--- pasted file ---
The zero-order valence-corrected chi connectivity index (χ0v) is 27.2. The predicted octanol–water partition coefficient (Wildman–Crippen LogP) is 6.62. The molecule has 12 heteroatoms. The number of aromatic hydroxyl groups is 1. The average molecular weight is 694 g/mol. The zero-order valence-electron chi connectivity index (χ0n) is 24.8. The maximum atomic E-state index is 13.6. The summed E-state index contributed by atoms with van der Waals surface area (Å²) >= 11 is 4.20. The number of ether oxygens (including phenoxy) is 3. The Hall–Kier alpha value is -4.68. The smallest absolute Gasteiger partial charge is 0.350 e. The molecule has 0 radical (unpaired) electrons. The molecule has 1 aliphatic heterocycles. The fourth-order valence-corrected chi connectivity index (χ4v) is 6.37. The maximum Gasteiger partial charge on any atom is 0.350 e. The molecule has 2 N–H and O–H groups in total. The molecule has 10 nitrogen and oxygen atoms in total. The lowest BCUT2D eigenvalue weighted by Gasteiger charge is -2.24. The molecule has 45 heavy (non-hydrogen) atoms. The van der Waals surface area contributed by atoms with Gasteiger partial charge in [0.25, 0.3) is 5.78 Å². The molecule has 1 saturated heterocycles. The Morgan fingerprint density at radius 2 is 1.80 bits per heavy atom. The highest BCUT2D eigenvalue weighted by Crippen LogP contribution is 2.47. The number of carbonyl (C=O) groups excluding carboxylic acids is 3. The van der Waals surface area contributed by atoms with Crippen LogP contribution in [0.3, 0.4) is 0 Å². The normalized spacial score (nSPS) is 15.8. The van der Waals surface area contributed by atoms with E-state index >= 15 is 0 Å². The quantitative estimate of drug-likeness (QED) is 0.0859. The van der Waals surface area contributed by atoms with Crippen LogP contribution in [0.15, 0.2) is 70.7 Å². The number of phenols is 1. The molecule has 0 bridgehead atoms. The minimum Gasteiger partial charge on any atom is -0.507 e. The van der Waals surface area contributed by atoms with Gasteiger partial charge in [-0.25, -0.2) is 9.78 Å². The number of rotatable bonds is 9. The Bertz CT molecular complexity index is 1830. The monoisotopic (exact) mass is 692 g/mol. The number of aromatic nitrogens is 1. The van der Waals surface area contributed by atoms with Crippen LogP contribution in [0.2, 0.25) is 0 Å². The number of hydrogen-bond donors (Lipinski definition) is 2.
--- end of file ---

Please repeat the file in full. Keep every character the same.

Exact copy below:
The zero-order valence-corrected chi connectivity index (χ0v) is 27.2. The predicted octanol–water partition coefficient (Wildman–Crippen LogP) is 6.62. The molecule has 12 heteroatoms. The number of aromatic hydroxyl groups is 1. The average molecular weight is 694 g/mol. The zero-order valence-electron chi connectivity index (χ0n) is 24.8. The maximum atomic E-state index is 13.6. The summed E-state index contributed by atoms with van der Waals surface area (Å²) >= 11 is 4.20. The number of ether oxygens (including phenoxy) is 3. The Hall–Kier alpha value is -4.68. The smallest absolute Gasteiger partial charge is 0.350 e. The molecule has 0 radical (unpaired) electrons. The molecule has 1 aliphatic heterocycles. The fourth-order valence-corrected chi connectivity index (χ4v) is 6.37. The maximum Gasteiger partial charge on any atom is 0.350 e. The molecule has 2 N–H and O–H groups in total. The molecule has 10 nitrogen and oxygen atoms in total. The lowest BCUT2D eigenvalue weighted by Gasteiger charge is -2.24. The molecule has 45 heavy (non-hydrogen) atoms. The van der Waals surface area contributed by atoms with Gasteiger partial charge in [0.25, 0.3) is 5.78 Å². The molecule has 1 saturated heterocycles. The Morgan fingerprint density at radius 2 is 1.80 bits per heavy atom. The highest BCUT2D eigenvalue weighted by Crippen LogP contribution is 2.47. The number of carbonyl (C=O) groups excluding carboxylic acids is 3. The van der Waals surface area contributed by atoms with Crippen LogP contribution in [0.3, 0.4) is 0 Å². The normalized spacial score (nSPS) is 15.8. The van der Waals surface area contributed by atoms with E-state index >= 15 is 0 Å². The quantitative estimate of drug-likeness (QED) is 0.0859. The van der Waals surface area contributed by atoms with Crippen LogP contribution in [0.15, 0.2) is 70.7 Å². The number of phenols is 1. The molecule has 0 bridgehead atoms. The minimum Gasteiger partial charge on any atom is -0.507 e. The van der Waals surface area contributed by atoms with Gasteiger partial charge in [-0.25, -0.2) is 9.78 Å². The number of rotatable bonds is 9. The Bertz CT molecular complexity index is 1830. The monoisotopic (exact) mass is 692 g/mol. The number of aromatic nitrogens is 1. The van der Waals surface area contributed by atoms with Crippen LogP contribution in [0.2, 0.25) is 0 Å². The number of hydrogen-bond donors (Lipinski definition) is 2.